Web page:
Smoothing uses multiple measurements to estimate the value of a variable, such as global position satellite (GPS) positioning, either offline or in real-time.
Filtering uses current and past measurements to determine the state of a variable, such as speed, in real-time.
Prediction state estimation analyzes previous measures of variables such as direction and speed in real-time to predict a current or future state, such as a GPS position.
The Kalman filter, a form of linear quadratic estimation, is a common sensor fusion algorithm. It runs recursively, only needing the current sensor measurements, the last estimated state, and known uncertainties. In addition to sensor fusion, Kalman filters are also the basis for some ML algorithms. A Kalman filter operates in two steps:
- Prediction estimates current state variables and uncertainties such as environmental and other factors affecting the sensor measurements.
- Updating based on the next set of sensor measurements when the filter updates the estimated states, weighing the estimates using the calculated uncertainties.
Sensor fusion developers can use a Kalman filter to obtain relatively accurate information from situations with inherent uncertainty and to reduce bias, noise, and accumulation errors. Kalman filters are used in motion control applications to estimate position over time using historical data and secondary sensors such as accelerometers and gyroscopes when data from a primary source such as a GPS signal is unavailable. Kalman filters are commonly found in mobile robots, drones, and other Industry 4.0 systems.
Senor fusion platforms for Industry 4.0 and IoT
With the increasing number of sensors in Industry 4.0 systems comes a growing demand for sensor fusion to make sense of the mountains of data that those sensors produce. Suppliers are responding with integrated sensor fusion devices. For example, an intelligent condition monitoring box is available designed for machine condition monitoring based on fusing data from vibration, sound, temperature, and magnetic field sensors. Additional sensor modalities for monitoring acceleration, rotational speeds, and shock and vibration can optionally be included.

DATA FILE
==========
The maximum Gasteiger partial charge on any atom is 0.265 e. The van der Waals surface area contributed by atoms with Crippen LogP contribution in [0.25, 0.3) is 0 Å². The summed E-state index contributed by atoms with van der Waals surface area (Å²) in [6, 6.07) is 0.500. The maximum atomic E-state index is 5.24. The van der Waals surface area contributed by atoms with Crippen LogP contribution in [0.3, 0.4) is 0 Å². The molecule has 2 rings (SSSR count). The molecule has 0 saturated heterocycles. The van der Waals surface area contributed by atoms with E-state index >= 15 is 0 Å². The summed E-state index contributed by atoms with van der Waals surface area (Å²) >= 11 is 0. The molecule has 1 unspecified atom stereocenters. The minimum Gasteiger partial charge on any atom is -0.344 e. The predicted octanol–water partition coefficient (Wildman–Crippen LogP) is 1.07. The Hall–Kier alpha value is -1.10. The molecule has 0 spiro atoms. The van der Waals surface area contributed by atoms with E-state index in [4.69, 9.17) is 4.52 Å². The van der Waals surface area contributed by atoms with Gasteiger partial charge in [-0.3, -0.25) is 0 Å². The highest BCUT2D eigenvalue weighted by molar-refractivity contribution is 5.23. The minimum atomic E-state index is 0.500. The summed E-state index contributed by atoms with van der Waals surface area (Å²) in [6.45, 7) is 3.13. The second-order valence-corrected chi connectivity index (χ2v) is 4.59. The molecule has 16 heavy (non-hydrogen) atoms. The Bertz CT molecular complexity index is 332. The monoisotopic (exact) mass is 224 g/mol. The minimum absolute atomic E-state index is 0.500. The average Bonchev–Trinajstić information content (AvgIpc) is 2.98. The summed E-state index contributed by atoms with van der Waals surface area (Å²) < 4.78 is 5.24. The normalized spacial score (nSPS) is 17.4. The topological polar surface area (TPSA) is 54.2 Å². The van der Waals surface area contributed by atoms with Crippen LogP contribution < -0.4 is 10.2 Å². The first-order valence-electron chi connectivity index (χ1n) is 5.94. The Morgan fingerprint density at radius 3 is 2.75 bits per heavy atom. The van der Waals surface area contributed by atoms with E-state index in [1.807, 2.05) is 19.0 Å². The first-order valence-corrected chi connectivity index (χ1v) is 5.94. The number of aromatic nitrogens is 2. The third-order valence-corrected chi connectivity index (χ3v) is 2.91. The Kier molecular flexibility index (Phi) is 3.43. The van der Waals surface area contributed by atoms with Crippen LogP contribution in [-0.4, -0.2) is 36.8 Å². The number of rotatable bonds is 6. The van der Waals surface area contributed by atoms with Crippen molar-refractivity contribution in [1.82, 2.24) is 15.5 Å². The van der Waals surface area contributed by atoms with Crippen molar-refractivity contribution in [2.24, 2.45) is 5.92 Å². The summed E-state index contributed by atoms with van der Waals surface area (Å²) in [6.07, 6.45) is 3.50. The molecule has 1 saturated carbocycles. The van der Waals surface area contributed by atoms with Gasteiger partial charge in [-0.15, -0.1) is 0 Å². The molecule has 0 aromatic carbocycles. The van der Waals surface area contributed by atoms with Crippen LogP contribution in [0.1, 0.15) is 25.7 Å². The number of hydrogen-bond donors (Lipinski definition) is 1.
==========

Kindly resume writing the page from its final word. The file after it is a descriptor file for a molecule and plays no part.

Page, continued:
The system implements sensor fusion through AI algorithms to classify abnormal operating conditions with better granularity resulting in high probability decision making (Figure 2). This edge AI architecture can simplify handling the big data produced by sensor fusion, ensuring that only the most relevant data is sent to the edge AI processor or to the cloud for further analysis and possible use in training ML algorithms.
The use of AI/ML has several benefits:
- The AI algorithm can employ sensor fusion to use the data from one sensor to compensate for weaknesses in the data from other sensors.
- The AI algorithm can classify the relevance of each sensor to specific tasks and minimize or ignore data from sensors determined to be less important.
- Through continuous training at the edge or in the cloud, AI/ML algorithms can learn to identify changes in system behavior that were previously unrecognized.
- The AI algorithm can predict possible sources of failures, enabling preventative maintenance and improving overall productivity.